Since the start of the coronavirus pandemic, many people have questioned the safety of flying in close quarters with other people breathing in cabin air. But a new study shows that flying while wearing a mask presents an extremely low risk of contracting COVID-19.
The study, which was conducted by the Department of Defense in partnership with United Airlines, was published last week and the results showed that COVID-19 exposure was “virtually non-existent” when wearing a mask. The numbers showed a mere 0.003 percent chance that particles from a passenger could enter the breathing space of another person sitting next to them on the plane.
The study was conducted on a United plane over the course of six months, using a mannequin equipped with an aerosol generator that mimicked breathing and coughing. Three hundred tests were conducted to see how the particles generated by the mannequin moved through the cabin and the likelihood of a person breathing in the particles, both with a mask on and off.
The study seems to prove the idea that flying is safe due to the high filtration with HEPA filters and constant circulation of air in the cabin. The study even showed that COVID risk was lower onboard the plane than in a private residence. The authors went on to conclude that the environment on the plane which offers “a combination of a HEPA-filtration recirculation system and the high air-exchange rate,” is not matched by other indoor venues “including most hospital and biosafety-level 3 laboratories.”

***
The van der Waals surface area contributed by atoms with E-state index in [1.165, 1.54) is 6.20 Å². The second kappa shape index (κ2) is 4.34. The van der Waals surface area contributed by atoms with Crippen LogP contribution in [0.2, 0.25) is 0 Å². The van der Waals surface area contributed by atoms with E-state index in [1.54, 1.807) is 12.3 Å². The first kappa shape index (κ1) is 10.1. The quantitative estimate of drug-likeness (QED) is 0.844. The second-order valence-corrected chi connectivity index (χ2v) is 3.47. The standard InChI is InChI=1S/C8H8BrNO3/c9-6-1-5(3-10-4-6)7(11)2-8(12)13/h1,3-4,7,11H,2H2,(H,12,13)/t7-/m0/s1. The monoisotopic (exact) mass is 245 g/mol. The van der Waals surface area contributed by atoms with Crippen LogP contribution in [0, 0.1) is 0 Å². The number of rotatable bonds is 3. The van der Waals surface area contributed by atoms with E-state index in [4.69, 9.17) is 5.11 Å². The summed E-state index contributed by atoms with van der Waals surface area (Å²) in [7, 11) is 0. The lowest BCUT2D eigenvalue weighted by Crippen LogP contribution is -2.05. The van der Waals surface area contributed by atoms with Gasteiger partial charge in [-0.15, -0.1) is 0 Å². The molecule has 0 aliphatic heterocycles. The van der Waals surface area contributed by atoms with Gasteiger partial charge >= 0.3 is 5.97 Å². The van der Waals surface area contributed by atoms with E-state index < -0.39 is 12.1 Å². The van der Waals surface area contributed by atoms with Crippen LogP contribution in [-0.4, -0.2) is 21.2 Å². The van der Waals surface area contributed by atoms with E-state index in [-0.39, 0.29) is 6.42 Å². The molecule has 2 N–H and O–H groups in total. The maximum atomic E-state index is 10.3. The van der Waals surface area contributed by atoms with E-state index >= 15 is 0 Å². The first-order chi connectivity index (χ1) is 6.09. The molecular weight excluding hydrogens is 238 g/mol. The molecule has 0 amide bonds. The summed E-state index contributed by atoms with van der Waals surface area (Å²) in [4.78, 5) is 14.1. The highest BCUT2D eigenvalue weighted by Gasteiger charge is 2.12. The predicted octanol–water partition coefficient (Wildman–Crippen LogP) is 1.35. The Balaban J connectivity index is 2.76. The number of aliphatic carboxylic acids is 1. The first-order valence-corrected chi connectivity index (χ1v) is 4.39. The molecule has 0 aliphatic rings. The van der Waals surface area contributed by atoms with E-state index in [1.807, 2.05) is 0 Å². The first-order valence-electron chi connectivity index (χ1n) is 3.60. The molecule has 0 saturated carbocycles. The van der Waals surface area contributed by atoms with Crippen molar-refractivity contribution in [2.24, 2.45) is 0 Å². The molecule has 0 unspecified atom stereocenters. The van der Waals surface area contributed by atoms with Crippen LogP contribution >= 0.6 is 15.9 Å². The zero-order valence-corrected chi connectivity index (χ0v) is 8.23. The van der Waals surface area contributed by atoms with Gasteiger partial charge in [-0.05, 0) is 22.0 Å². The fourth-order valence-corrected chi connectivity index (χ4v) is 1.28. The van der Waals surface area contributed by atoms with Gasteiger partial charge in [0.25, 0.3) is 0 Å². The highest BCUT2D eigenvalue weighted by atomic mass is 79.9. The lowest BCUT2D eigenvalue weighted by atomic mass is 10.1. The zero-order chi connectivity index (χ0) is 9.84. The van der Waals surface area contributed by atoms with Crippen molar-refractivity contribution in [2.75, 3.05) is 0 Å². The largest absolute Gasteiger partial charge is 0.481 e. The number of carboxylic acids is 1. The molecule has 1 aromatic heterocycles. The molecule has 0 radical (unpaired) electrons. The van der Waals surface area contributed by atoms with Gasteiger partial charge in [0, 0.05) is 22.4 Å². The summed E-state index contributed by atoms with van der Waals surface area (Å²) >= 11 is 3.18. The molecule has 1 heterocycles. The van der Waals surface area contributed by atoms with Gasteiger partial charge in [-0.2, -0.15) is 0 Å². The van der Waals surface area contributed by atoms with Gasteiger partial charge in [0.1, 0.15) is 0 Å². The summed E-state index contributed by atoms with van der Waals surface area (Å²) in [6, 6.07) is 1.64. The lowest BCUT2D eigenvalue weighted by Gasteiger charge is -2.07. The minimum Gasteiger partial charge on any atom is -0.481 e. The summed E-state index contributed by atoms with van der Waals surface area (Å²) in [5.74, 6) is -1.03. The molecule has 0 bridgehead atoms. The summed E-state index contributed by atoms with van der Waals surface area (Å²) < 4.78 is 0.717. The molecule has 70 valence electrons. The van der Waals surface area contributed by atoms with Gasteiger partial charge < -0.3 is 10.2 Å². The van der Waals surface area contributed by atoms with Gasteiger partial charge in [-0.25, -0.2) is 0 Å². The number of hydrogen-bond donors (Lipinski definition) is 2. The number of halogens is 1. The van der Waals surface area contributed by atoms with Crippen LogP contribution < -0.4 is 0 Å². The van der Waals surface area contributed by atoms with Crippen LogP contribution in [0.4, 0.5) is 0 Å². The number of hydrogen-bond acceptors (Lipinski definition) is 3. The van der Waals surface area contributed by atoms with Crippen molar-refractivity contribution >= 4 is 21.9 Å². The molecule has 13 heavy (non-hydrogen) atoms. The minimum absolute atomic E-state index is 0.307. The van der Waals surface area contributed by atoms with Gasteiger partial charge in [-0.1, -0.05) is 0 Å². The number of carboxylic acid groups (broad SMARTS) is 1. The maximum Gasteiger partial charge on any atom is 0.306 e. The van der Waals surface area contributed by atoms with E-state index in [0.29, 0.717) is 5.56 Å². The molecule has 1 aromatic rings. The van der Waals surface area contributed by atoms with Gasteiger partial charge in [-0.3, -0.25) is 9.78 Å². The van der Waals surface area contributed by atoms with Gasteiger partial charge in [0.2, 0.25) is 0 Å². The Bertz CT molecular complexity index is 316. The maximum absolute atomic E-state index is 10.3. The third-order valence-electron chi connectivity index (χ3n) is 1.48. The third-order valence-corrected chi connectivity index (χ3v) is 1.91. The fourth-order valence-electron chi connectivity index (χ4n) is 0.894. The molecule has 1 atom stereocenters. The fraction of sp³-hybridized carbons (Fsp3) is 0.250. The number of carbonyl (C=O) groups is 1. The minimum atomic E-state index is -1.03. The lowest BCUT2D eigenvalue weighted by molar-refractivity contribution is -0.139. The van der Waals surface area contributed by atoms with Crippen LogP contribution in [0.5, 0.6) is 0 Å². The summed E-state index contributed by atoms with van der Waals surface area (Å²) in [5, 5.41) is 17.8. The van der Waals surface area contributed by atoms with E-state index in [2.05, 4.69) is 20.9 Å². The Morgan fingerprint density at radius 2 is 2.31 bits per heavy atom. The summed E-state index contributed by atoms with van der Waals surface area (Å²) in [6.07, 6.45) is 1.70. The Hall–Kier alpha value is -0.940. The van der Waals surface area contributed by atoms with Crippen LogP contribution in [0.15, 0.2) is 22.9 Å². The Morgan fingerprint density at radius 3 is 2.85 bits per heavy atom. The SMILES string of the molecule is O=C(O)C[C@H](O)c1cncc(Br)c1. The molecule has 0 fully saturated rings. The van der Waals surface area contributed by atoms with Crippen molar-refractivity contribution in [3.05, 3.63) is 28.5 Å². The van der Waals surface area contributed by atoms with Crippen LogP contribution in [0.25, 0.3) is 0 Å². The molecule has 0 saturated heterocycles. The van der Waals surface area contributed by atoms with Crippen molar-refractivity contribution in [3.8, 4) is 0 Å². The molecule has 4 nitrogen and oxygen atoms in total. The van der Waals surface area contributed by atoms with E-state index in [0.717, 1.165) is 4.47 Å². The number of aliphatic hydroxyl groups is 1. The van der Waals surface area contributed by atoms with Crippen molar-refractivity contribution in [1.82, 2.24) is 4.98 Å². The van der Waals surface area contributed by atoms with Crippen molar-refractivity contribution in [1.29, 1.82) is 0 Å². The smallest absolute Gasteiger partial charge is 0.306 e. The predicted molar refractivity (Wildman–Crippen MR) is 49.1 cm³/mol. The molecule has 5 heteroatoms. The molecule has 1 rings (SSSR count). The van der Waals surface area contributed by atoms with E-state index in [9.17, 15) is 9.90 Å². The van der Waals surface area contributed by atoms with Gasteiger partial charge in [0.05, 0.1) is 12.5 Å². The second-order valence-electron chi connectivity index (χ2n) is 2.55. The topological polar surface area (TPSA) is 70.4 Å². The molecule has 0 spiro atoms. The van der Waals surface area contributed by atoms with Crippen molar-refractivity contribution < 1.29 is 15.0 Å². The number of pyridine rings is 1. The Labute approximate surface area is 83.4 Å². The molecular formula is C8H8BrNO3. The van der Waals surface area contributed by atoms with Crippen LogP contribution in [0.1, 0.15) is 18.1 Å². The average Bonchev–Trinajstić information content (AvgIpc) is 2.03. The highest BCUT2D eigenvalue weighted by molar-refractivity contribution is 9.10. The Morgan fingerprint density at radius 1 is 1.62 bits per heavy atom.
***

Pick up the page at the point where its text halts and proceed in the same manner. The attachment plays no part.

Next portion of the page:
“Aerosol exposure risk is minimal even during long-duration flights,” read the study. The information also indicated that mask-wearing was critical.
“The application of a mask provided significant protection against micron diameter droplets released during the cough simulations,” said the study.
“Keeping air supply and recirculation mode (HEPA-Filtration) operating is critical,” concluded the study authors.
It remains to be seen if this information will result in more people willing to fly over the upcoming holidays.